Student Government debates combining rules into one document

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Braydon Jones, Student Government assembly speaker, talks at an SG meeting on Tuesday about a bill combining SG’s bylaws and internal rules into one document, the Code of Rules and Procedures.

Photo Credit: Chris Foxx | Daily Texan Staff

After over two hours of discussion and debate at a meeting Tuesday, Student Government did not approve a bill combining its bylaws and internal rules into one document.

The SG Rules and Regulations Committee had been reviewing the new governing document since September. After SG assembly members debated on the inclusion of the organization’s agencies in the committee’s revision process, the bill was sent back to the Rules and Regulation Committee for further review.

The document, known as the Code of Rules and Procedures, details the daily operations and bylaws of SG and complements a more general constitution, which was revised in the spring.

The code was previously under review for contradictions between the Office of the Dean of Students and SG policy after controversy arose in the organization during the spring over the release of interview notes for its external and internal positions. The Office of the Vice President of Legal Affairs ruled in August that releasing interview notes for the appointments would be a violation of the Family Educational Rights and Privacy Act. SG has not since addressed the handling of interview notes.

At Tuesday’s meeting, the main area of concern was a point in the doctrine requiring agencies to go through a review process by representatives from the agency, the SG assembly and executive members every two years. Agency directors attended the meeting and said they were not made aware of this new policy until last week and did not receive notification about Sunday’s final Rules and Regulations Committee meeting.

“Whatever email that was sent out on did not include agency directors, so I’m free on Sundays,” SG Diversity Committee director Amber McGee said. “I don’t do much. I would have loved to attend your meeting, and I definitely understand the procedures for voicing this, but was not given access to that information.” 

Sergio Cavazos, College of Liberal Arts representative, said the review process had been open for months. Melysa Barth, Rules and Regulations Committee chair, added that her committee had been looking at alterations submitted at committee meetings and through email for two months.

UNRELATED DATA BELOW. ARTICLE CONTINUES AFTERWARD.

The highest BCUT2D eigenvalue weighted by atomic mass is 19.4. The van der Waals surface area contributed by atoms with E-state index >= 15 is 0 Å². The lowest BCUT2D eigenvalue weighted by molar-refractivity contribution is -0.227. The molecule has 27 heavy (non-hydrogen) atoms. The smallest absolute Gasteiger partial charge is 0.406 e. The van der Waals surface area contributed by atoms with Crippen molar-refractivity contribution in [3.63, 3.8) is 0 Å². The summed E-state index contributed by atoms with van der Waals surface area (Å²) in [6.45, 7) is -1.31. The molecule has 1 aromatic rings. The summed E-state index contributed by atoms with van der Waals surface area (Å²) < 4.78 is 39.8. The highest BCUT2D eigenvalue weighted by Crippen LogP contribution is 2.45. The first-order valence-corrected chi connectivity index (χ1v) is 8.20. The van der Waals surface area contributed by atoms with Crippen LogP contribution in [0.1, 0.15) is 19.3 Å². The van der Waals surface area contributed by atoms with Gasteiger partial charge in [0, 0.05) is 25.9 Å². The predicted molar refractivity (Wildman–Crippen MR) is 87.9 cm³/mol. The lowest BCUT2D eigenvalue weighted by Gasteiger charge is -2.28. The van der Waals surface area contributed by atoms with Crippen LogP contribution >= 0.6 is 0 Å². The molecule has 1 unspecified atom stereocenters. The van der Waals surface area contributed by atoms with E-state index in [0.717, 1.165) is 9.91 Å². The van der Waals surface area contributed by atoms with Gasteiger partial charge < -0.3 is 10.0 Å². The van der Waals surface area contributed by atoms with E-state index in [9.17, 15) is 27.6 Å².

“We really did try to make sure that we did our due diligence,” Barth said. “I know that there is a communication issue that is arising, and I apologize for that. However, I do not think it is something that should keep our rules from being passed. It shouldn’t hinder the process.”

Olivia Arena, SG City Relations co-director, said a review process that includes assembly members is not fair since most assembly members do not know about an agency’s day-to-day operations. “When assembly members are looking to review an agency or are looking to determine whether or not they are functioning or whether or not they are appropriate or whether or not they should be approved and continue to function in that way, they need to have involvement prior,” Arena said. “And, ultimately, I don’t see that involvement between the assembly and agencies.”

SG assembly speaker Braydon Jones said agency heads still have the ability to run their agency and alter their role as dictated in the document.

“No one in this assembly is trying to tell you how to do your agency, but, in reality, the assembly has to be able to control two things,” Jones said. “One, we need to confirm due appointments the student body president makes, like we did in the spring. And secondly, we need to determine whether or not an agency should function.”

SG President Kori Rady said he thought the resolution was incomplete and should be reviewed in an ad hoc committee, a suggestion that did not take.

“There are a lot of holes in this large piece of legislation, and this is the largest change to Student Government in half a decade,” Rady said. “This is not something that should take three months. It should take six months to a year. Yes, they have put in great work, and many representatives have given their opinions; but, as you can see here, there are opinions that haven’t been incorporated into the piece of legislation.”